Neutron counts are maxing!

Last week, the Sun was spotless once again. This year already totals 182 spotless days, and though the sunspot minimum has taken place in December 2019 (see the SILSO newsitem), it takes time for the new solar cycle to shape up. Hence, as we continue to go thru the current solar cycle minimum, the earth environment remains exposed to high-energetic particles coming from outside our solar system, the so-called galactic cosmic rays (GCR - see this STCE newsitem). When entering the heliosphere, cosmic rays encounter a turbulent solar wind with an embedded heliospheric magnetic field. The higher the solar activity, the more intense and complex this magnetic field, and the more difficult it is for a particle to make it all the way to the Earth. When some finally arrive, they collide with particles in the Earth's atmosphere, creating a shower of secondary particles such as neutrons. These neutrons are detected by neutron monitors such as in Dourbes (see image below) or various other sites around the world (Moscow , Oulu ,...). Due to their high energies, cosmic rays and their secondary particles pose important technological and radiation hazards to satellites and aviation.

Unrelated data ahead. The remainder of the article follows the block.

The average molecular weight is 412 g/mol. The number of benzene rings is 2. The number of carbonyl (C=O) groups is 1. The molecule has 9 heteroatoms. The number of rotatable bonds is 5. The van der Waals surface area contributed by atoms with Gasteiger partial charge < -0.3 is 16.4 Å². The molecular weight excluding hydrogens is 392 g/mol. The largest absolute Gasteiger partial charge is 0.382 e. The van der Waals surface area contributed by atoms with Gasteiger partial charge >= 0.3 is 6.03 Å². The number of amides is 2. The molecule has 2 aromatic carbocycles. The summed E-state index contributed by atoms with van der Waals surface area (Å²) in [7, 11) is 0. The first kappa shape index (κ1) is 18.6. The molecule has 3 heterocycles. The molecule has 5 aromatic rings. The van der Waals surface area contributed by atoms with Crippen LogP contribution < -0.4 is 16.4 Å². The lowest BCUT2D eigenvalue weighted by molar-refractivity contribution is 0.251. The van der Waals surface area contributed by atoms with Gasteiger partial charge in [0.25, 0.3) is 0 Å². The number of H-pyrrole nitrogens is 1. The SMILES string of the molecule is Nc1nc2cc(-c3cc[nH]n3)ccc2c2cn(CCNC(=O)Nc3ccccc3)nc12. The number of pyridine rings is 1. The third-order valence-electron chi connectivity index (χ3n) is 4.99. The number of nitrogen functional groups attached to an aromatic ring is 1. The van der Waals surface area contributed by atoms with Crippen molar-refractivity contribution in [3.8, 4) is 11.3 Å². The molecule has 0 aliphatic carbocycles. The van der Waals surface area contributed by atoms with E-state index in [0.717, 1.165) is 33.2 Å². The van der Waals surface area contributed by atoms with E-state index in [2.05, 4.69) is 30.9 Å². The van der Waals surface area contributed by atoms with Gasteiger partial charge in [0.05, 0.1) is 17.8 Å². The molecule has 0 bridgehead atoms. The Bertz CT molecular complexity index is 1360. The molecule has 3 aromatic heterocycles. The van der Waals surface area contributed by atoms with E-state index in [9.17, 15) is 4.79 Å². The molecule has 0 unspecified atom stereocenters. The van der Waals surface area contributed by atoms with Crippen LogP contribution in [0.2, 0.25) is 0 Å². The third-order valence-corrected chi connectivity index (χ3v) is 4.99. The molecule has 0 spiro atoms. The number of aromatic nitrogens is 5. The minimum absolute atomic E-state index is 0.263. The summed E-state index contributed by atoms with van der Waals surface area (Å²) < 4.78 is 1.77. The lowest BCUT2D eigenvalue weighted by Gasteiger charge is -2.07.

The graph underneath shows the monthly smoothed neutron count (averages per minute) as recorded by the neutron monitors from Moscow (purple, since 1958) and Oulu (green, since 1964). One can readily see the 11 year solar cycle modulation, with particle counts being the highest during low solar activity (solar cycle minimum) and vice versa. There's also a 22 year cycle, consisting of a "pointy" (SC19-20, SC21-22) and a "flat" (SC20-21, SC22-23) maximum in the neutron counts. This is because the cosmic rays are charged particles, and thus they react differently to the different magnetic configuration in the heliosphere created after each polar field reversal on the Sun (the 22-year magnetic cycle). For the ongoing minimum (SC24-25), the maximum of the neutron count should be somewhat flat. From the graphs, it is clear that the neutron counts are at or very near their maximum value, which is very similar to those recorded during the unusual deep and long solar cycle minimum in 2008-2009. Some of the dips in the monthly values are due to high solar activity: many coronal mass ejections act as magnetic shields against the cosmic rays, effectively reducing the final neutron count. As an example, a small dip (remember: smoothed values!) in the neutron counts can be seen in 2017 following the high solar activity in September that year. Studies of cosmic rays are very important, as these massive high-energetic particles pose a formidable radiation hazard to astronauts on a future mission to e.g. Mars or the Moon.

 

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